Virginia Democratic leader David Toscano steps down

Virginia House Minority Leader David J. Toscano (D-Charlottesville) is stepping down from his leadership post following elections last week that saw Democrats gain little ground against a large Republican majority.

Minority whip Charniele Herring, who represents the heavily Democratic 46th House district, is expected to succeed Toscano.

In an email to his Democratic colleagues Thursday night, Toscano said he will leave the leadership position once his successor is chosen. 

"I no longer have the time and energy to commit to the job in a way necessary to perform it," Toscano wrote. "My family and my work have often been forced to take a back seat over the last four years, and I want to spend more time with Nancy and Matthew, the loves of my life." 

Toscano's decision gives Democrats in the House of Delegates an opportunity to select a new leader as they head into the crucial 2016 legislative session.

Herring chief of staff Zach Rickard confirmed Friday that she will seek the minority leadership in a vote that is expected to take place Saturday. Several Democratic delegates noted that Herring was busily contacting fellow lawmakers Friday morning. 

"Del. Herring has been contacting her colleagues," Rickard told AMI Newswire. "She does intend to throw her hat in the ring."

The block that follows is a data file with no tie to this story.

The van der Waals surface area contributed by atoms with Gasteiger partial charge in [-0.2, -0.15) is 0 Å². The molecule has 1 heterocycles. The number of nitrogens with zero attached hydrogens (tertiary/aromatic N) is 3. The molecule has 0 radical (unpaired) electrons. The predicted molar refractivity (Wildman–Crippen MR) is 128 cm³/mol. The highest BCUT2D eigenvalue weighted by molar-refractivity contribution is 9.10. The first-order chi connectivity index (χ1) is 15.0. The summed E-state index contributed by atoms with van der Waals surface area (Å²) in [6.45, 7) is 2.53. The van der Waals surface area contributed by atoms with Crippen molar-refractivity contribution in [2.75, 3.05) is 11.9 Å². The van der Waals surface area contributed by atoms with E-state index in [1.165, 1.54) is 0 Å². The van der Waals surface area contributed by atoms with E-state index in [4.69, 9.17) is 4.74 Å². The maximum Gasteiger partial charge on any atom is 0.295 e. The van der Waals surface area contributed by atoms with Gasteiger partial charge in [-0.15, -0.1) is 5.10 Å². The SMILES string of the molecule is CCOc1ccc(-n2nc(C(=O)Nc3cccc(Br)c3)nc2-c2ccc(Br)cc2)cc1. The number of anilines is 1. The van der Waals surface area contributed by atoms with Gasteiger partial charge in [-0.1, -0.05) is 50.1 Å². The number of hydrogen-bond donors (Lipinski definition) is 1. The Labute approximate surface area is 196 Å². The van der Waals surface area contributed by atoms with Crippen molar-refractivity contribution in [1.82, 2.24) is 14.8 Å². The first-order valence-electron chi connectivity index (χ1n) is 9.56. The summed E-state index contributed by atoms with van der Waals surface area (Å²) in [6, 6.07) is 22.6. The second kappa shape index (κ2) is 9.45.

Herring represents an overwhelmingly blue district in Alexandria. Last week she won a commanding re-election victory over Republican challenger Sean T. Lenehan and Libertarian Andrew "Andy" Bakker, racking up 67 percent of the vote. 

"I have every confidence that the person who succeeds me will continue to work with them and others toward building a Democratic majority in the House," Toscano said in his announcement. 

Toscano made national news last year when his wife, Nancy Tramontin, was attacked in their home by Claire Ogilvie, a former high school teacher who tutored the couple's son for a brief time. Ogilvie, a Yale alumna and one-time contestant on ABC's Jeopardy!, pled guilty in January to charges of breaking and entering, malicious wounding and abduction. 

Toscano ran unopposed for re-election to the House this year and has served as minority leader since 2011. He previously served on the Charlottesville City Council from 1990 to 2002 and was the city's mayor from 1994 to 1996. He was first elected to the House in 2005, replacing Democrat Mitch Van Yehres.

Privately, Democratic sources told AMI Newswire that Toscano's resignation may have been the result of restlessness within his own caucus. Democrats may want a more combative floor leader who can motivate the party base. Toscano was generally seen as more accommodating to Republicans, a stance that did not sit well with less senior members of the caucus.

House Democrats gained one net seat in the 2015 General Assembly election, picking up two seats in northern Virginia while losing a third. Republicans still control the chamber 66 to 34.

The 2016 General Assembly session is key for Democrats and Gov. Terry McAuliffe. The governor will submit his first budget to the House and Senate, giving McAuliffe the opportunity to put his stamp on Virginia's spending priorities over the next two years. Virginia governors may not serve consecutive terms.  

Though House Democrats do not have the votes to block Republican changes to McAuliffe's proposals, their victories in northern Virginia were just enough to end the GOP's veto-proof majority.